How do you narrow down on the investment universe for each of these funds? What makes the cut and what is excluded?
These funds can only buy stocks which form part of our approved universe of stocks. For any new investment idea, as mentioned earlier, it has to brought into the approved universe, after due deliberations of the investment committee. Within this approved universe of stocks, one would map them with the investment objective of the respective funds. The specific factors – the composite matrix of which helps in portfolio construction for all these funds would be the same viz: efficiency in use of capital, management quality and governance levels, earnings growth prospects, valuations, dividend yield, liquidity etc.
However, the weightage one would give to each of these factors could vary from one fund to another, so typically, in Tata Equity PE, higher weightage would be given to valuations, in Tata Dividend Yield, to dividend yield, and in Tata Equity Opportunities, to earnings growth prospects.
What has resulted in the marked improvement in these fund’s performance? Is it by design?
I think over a period of time, a sound investment philosophy which can withstand the test of time and a disciplined approach to investing is what should deliver superior investment performance and help generate alpha over the benchmark indices.
We have been disciplined in terms of our investment philosophy of focusing on just two pockets in the market – one being qualitatively, superior growth businesses, with high capital efficiency ratios, run by good managements, and the second being always on the look-out for undervalued securities of companies with a basic standard of quality. This has helped in the long-term performance of these funds. Also, avoiding big mistakes and operating with a margin of safety has helped the performance of these funds.
Do you feel that the India growth story has lost the plot?
I think as a country we are going through a period of catharsis. Our governance system has lagged our growth. There have been corrupt practices around allocations in mining, telecom spectrum etc, and a debate is very much on as to how to allocate the nation’s resources. In infrastructure, there have been issues of aggressive bidding leading to situation of re-negotiations. Over-ambitious companies have taken projects beyond what their balance sheet could support. Unfortunately, unlike a developed economy, we have been reactive in putting the governance structure and suitable transparent processes to deal with these issues. However, over the next couple of years as these issues would get resolved and as learning curve kicks in both for regulators and companies, hopefully we will come out stronger in terms of institutional framework to deal with such issues, and that would help the growth bounce back.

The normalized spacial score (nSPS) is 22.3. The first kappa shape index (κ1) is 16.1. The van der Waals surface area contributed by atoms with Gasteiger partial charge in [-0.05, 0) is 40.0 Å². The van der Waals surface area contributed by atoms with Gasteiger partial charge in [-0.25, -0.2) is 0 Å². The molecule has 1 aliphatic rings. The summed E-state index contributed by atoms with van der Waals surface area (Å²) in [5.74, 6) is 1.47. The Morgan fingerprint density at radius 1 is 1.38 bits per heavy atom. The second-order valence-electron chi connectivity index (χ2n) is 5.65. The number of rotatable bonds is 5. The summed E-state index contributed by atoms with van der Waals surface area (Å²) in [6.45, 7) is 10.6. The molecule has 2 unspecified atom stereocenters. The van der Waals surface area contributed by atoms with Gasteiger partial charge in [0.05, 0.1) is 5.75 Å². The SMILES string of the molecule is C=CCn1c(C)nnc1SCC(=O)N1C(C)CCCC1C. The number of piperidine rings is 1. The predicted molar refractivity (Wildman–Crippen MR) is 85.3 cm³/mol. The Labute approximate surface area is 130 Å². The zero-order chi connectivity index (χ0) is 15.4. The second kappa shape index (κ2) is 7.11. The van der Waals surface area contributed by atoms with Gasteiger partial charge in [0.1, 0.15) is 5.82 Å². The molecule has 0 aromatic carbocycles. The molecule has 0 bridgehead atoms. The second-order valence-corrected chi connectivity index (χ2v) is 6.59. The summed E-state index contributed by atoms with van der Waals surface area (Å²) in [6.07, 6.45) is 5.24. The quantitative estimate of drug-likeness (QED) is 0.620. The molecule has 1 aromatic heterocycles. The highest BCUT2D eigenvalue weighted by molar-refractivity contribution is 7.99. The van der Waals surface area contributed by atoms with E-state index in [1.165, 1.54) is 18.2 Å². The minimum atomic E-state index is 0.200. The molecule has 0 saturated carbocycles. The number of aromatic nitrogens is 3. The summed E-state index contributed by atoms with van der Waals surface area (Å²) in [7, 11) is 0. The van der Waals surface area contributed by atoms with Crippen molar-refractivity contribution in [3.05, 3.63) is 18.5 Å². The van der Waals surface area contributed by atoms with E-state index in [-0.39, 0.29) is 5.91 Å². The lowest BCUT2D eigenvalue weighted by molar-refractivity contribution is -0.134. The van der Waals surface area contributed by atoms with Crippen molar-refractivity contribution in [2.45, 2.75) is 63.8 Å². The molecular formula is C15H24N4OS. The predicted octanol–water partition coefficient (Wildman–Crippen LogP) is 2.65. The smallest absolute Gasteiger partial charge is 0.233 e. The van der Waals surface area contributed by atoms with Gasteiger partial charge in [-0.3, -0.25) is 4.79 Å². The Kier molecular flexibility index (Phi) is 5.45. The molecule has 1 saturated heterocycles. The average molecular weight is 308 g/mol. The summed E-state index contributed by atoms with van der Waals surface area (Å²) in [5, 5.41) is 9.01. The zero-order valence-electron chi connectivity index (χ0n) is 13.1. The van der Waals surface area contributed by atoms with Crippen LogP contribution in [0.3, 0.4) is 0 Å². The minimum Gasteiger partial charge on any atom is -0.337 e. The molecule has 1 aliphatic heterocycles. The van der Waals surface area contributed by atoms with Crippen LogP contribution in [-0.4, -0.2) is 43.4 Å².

We are a country of high potential and if we take the right steps, we would be back on the growth path. Moving on to the path of fiscal consolidation, less Government in running non-strategic companies and therefore true privatisation and not just divestment of piecemeal government stake in public sector companies, passage of land acquisition bill, single minded focus on improving our physical and social infrastructure, implementing GST and electoral reforms which helps fight corruption are the steps required for us to be back on a sustainable growth path. Some of these steps are difficult to implement and would require visionary leadership and strong resolve, however, surely not impossible.
To read Part I of this Interview,Click here.